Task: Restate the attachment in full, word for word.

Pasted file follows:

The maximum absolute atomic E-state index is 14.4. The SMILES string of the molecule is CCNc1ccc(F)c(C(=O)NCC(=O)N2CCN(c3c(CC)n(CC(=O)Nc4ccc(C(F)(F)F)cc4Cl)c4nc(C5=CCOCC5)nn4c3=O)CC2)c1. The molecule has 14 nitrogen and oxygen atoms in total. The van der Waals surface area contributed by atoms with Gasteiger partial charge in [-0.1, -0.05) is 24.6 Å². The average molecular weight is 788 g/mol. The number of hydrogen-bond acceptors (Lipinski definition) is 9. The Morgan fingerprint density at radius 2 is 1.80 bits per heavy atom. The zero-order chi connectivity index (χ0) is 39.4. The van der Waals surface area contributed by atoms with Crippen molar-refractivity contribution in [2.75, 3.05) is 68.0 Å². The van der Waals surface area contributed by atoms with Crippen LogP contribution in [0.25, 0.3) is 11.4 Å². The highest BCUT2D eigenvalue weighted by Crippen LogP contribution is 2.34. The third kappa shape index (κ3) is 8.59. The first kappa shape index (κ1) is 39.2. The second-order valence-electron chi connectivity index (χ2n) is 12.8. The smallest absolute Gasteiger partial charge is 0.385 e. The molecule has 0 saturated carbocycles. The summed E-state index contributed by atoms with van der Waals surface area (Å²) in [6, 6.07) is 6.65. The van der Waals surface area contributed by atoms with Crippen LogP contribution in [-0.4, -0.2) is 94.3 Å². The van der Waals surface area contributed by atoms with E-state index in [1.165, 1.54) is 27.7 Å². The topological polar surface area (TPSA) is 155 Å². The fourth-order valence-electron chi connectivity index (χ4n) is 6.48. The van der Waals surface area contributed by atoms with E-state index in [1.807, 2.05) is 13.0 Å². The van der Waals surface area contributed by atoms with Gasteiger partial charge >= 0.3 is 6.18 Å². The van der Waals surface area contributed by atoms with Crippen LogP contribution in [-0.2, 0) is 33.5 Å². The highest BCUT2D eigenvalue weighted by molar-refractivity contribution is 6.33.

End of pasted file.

The maximum absolute atomic E-state index is 14.4. The SMILES string of the molecule is CCNc1ccc(F)c(C(=O)NCC(=O)N2CCN(c3c(CC)n(CC(=O)Nc4ccc(C(F)(F)F)cc4Cl)c4nc(C5=CCOCC5)nn4c3=O)CC2)c1. The molecule has 14 nitrogen and oxygen atoms in total. The van der Waals surface area contributed by atoms with Gasteiger partial charge in [-0.1, -0.05) is 24.6 Å². The average molecular weight is 788 g/mol. The number of hydrogen-bond acceptors (Lipinski definition) is 9. The Morgan fingerprint density at radius 2 is 1.80 bits per heavy atom. The zero-order chi connectivity index (χ0) is 39.4. The van der Waals surface area contributed by atoms with Crippen molar-refractivity contribution in [2.75, 3.05) is 68.0 Å². The van der Waals surface area contributed by atoms with Crippen LogP contribution in [0.25, 0.3) is 11.4 Å². The highest BCUT2D eigenvalue weighted by Crippen LogP contribution is 2.34. The third kappa shape index (κ3) is 8.59. The first kappa shape index (κ1) is 39.2. The second-order valence-electron chi connectivity index (χ2n) is 12.8. The smallest absolute Gasteiger partial charge is 0.385 e. The molecule has 0 saturated carbocycles. The summed E-state index contributed by atoms with van der Waals surface area (Å²) in [6, 6.07) is 6.65. The van der Waals surface area contributed by atoms with Crippen LogP contribution in [-0.4, -0.2) is 94.3 Å². The van der Waals surface area contributed by atoms with E-state index in [1.165, 1.54) is 27.7 Å². The topological polar surface area (TPSA) is 155 Å². The fourth-order valence-electron chi connectivity index (χ4n) is 6.48. The van der Waals surface area contributed by atoms with E-state index in [1.807, 2.05) is 13.0 Å². The van der Waals surface area contributed by atoms with Gasteiger partial charge >= 0.3 is 6.18 Å². The van der Waals surface area contributed by atoms with Crippen LogP contribution in [-0.2, 0) is 33.5 Å². The highest BCUT2D eigenvalue weighted by molar-refractivity contribution is 6.33.